If you own or rent offices, which a burglar wouldn’t necessarily know will be unoccupied, think about fitting timers to some of the lights. These can trigger the lights to come on at different times and give the impression that there is still somebody about.
7. Tighten your cybersecurity
This one is particularly for anyone who has moved to homeworking. Remind everyone in your company not only of the importance of not sharing or writing down passwords, but also of making sure they only use secure networks.
The ideal situation is for employees to carry out work only on devices that are owned by the company, as this reduces the risk of them accessing less secure websites on your equipment. If this isn’t possible, and employees have to use their own kit, stress how vital it is they don’t download anything that could be harbouring malware, and that they avoid opening emails if they don’t recognise the sender.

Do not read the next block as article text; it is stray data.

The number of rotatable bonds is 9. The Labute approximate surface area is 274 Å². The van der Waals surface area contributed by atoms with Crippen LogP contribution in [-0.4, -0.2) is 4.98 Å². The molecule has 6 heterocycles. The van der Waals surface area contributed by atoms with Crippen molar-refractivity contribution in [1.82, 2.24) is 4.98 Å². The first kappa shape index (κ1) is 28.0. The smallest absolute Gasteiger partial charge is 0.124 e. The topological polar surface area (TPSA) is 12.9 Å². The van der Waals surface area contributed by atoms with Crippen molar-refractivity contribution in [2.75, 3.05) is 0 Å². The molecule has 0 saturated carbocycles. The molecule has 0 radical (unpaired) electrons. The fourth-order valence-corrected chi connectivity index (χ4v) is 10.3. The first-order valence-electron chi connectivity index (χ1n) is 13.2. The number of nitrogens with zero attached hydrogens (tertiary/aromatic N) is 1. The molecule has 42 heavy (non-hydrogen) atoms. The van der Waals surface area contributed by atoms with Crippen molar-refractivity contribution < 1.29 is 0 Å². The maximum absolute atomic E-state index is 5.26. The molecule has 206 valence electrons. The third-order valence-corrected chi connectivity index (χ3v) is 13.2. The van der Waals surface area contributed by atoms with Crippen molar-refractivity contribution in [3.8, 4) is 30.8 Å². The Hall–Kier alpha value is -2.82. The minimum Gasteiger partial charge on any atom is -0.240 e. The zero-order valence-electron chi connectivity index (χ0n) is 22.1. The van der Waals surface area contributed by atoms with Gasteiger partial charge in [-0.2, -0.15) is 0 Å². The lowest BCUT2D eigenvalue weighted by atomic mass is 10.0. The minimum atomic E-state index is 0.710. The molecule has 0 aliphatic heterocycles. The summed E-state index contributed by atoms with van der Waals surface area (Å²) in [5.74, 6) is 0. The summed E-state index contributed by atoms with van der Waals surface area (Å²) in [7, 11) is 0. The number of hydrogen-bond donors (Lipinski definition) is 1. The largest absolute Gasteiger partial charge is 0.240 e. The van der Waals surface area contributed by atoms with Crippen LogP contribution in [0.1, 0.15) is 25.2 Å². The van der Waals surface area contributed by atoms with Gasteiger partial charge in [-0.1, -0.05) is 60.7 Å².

8. Make friends with a local emergency locksmith
Hopefully by taking a few simple steps to secure your business premises, you won’t have any issues during lockdown. The worst can happen to the best of us however, so take some time to research local emergency locksmiths.
In the event of a problem they will be able to get out quickly to your property and make sure it is secure. As mentioned earlier, many are continuing to trade during the crisis in order to ensure their clients properties stay protected.
It’s a cliché to say we are living in uncertain times, but you can at least remove some of that uncertainty by safeguarding your business premises while you are away from them. Giving you one less thing to worry about.